KETCHIKAN (AP) -- A Southeast Alaska fisherman came up with a novel item in his net earlier this month -- a Humboldt penguin.
Fishing vessel captain Guy Demmert told KRBD in Ketchikan that the crew pulled up the penguin with some fish on July 18 about noon near Noyes Island off the coast of Prince of Wales Island.
''He was trapped in the net and just swimming around and my nephew saw it and asked 'Gee what kind of bird is that?''' Demmert said.
He said the bag of fish, and the penguin, was pulled aboard. The penguin, which stood about 20 inches tall, appeared uninjured as it began waddling around the deck of the boat.
''The rails are high enough on the boat that it just couldn't hop off. It was really scared. It was just kind of shaken,'' he said.
A crew member grabbed a camera and began taking pictures.
Guy Demmert's cousin, Steve Demmert, was fishing nearby.
''He called up and said, 'Hey, I just caught a penguin' and I said 'no way' and he said 'Yeah I'll come out show you,''' Steve Demmert said.
''Sure enough there was the little guy wobbling around on deck. Or actually it was kind of cowering over by the railing. I wouldn't have believed it if I hadn't seen it with my own eyes.''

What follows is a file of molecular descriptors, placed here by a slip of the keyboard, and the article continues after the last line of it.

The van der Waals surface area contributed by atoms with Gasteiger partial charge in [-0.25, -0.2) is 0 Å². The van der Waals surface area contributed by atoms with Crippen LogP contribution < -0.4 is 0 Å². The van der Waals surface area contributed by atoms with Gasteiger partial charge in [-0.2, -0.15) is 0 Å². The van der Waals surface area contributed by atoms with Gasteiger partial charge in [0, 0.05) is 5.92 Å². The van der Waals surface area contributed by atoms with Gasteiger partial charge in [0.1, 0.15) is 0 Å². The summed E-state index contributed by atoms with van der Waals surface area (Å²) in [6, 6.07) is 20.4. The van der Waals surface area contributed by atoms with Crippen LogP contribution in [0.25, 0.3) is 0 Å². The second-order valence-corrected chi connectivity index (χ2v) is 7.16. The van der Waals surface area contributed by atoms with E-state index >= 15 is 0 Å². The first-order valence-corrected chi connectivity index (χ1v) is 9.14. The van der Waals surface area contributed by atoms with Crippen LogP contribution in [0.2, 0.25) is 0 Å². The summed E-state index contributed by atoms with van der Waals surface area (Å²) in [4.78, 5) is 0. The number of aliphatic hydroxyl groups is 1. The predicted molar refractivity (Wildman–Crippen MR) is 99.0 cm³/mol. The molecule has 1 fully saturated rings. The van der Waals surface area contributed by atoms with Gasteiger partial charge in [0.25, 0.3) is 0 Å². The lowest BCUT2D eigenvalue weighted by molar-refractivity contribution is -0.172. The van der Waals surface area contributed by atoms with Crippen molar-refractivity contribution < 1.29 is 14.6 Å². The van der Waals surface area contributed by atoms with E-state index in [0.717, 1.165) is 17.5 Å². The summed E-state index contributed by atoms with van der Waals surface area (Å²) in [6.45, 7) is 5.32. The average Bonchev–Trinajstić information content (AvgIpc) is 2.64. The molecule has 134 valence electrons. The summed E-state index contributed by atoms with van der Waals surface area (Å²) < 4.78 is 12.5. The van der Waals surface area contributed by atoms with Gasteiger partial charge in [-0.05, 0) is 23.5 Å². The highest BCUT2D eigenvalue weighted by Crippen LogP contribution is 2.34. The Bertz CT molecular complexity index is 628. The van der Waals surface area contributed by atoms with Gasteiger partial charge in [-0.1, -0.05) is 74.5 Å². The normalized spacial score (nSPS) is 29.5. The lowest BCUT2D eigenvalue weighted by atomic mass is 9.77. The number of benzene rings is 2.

The crew began trying to figure out how to get the penguin back in the water.
''Anytime we got real close to it, it just wanted to snap at us to protect itself,'' he said.
After about a half hour, the penguin calmed down enough so that one of the crew could pick it up and throw it overboard. The penguin surfaced about 50 yards away.
Dee Boersma, a professor of zoology at the University of Washington, talked to the fishermen herself later in the month. She said it's possible the penguin came to Alaska waters by boat from Peru or Chile, where the birds reside.
''It seems highly unlikely they swam up here,'' Boersma said. ''They get moved. It's quite possible I suppose that it got on somebody's boat and they brought it up from off the coast.''
Three penguins were also sighted off Vancouver Island in 1978. Since the birds live to an average of 30 years, it is possible they are the same penguins, said Boersma. There also have been lots of reports of penguins in British Columbia.
A penguin could survive in southeast Alaska for some time as long as it stays in the water, she said.
''If you've got a lot of herring around there, he'll probably do just fine until he tries to go to nest on one of those islands because one of the problems for these guys will be predators. And so, bears -- they would be happy to eat any penguins that you have around.''
Peninsula Clarion ©2014. All Rights Reserved.